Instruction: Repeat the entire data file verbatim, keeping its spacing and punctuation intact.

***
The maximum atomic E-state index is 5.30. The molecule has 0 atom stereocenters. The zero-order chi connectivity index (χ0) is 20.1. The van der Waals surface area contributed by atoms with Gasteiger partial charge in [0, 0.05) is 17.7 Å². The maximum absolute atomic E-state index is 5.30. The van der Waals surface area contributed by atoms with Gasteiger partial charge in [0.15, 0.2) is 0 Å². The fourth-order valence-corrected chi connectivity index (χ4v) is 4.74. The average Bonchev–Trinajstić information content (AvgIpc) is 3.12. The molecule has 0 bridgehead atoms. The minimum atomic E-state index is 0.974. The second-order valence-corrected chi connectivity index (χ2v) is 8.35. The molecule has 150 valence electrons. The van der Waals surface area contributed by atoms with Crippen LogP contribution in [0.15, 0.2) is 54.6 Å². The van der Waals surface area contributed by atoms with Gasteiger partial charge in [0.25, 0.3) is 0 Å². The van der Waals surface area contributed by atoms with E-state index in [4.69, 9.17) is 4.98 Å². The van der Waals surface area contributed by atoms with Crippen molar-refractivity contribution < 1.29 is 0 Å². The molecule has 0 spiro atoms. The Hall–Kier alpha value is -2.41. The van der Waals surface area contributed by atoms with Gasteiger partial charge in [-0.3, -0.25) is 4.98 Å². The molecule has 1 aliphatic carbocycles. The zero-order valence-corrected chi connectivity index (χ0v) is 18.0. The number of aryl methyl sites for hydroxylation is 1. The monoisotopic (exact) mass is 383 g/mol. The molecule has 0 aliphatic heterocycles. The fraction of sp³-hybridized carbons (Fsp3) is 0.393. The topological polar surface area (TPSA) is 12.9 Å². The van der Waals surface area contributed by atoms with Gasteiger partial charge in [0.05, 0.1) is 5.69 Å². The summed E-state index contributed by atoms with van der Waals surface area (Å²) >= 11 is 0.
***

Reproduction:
The maximum atomic E-state index is 5.30. The molecule has 0 atom stereocenters. The zero-order chi connectivity index (χ0) is 20.1. The van der Waals surface area contributed by atoms with Gasteiger partial charge in [0, 0.05) is 17.7 Å². The maximum absolute atomic E-state index is 5.30. The van der Waals surface area contributed by atoms with Gasteiger partial charge in [0.15, 0.2) is 0 Å². The fourth-order valence-corrected chi connectivity index (χ4v) is 4.74. The average Bonchev–Trinajstić information content (AvgIpc) is 3.12. The molecule has 0 bridgehead atoms. The minimum atomic E-state index is 0.974. The second-order valence-corrected chi connectivity index (χ2v) is 8.35. The molecule has 150 valence electrons. The van der Waals surface area contributed by atoms with Crippen LogP contribution in [0.15, 0.2) is 54.6 Å². The van der Waals surface area contributed by atoms with Gasteiger partial charge in [0.25, 0.3) is 0 Å². The van der Waals surface area contributed by atoms with E-state index in [4.69, 9.17) is 4.98 Å². The van der Waals surface area contributed by atoms with Crippen molar-refractivity contribution < 1.29 is 0 Å². The molecule has 0 spiro atoms. The Hall–Kier alpha value is -2.41. The van der Waals surface area contributed by atoms with Gasteiger partial charge in [-0.3, -0.25) is 4.98 Å². The molecule has 1 aliphatic carbocycles. The zero-order valence-corrected chi connectivity index (χ0v) is 18.0. The number of aryl methyl sites for hydroxylation is 1. The monoisotopic (exact) mass is 383 g/mol. The molecule has 0 aliphatic heterocycles. The fraction of sp³-hybridized carbons (Fsp3) is 0.393. The topological polar surface area (TPSA) is 12.9 Å². The van der Waals surface area contributed by atoms with Gasteiger partial charge in [0.05, 0.1) is 5.69 Å². The summed E-state index contributed by atoms with van der Waals surface area (Å²) >= 11 is 0.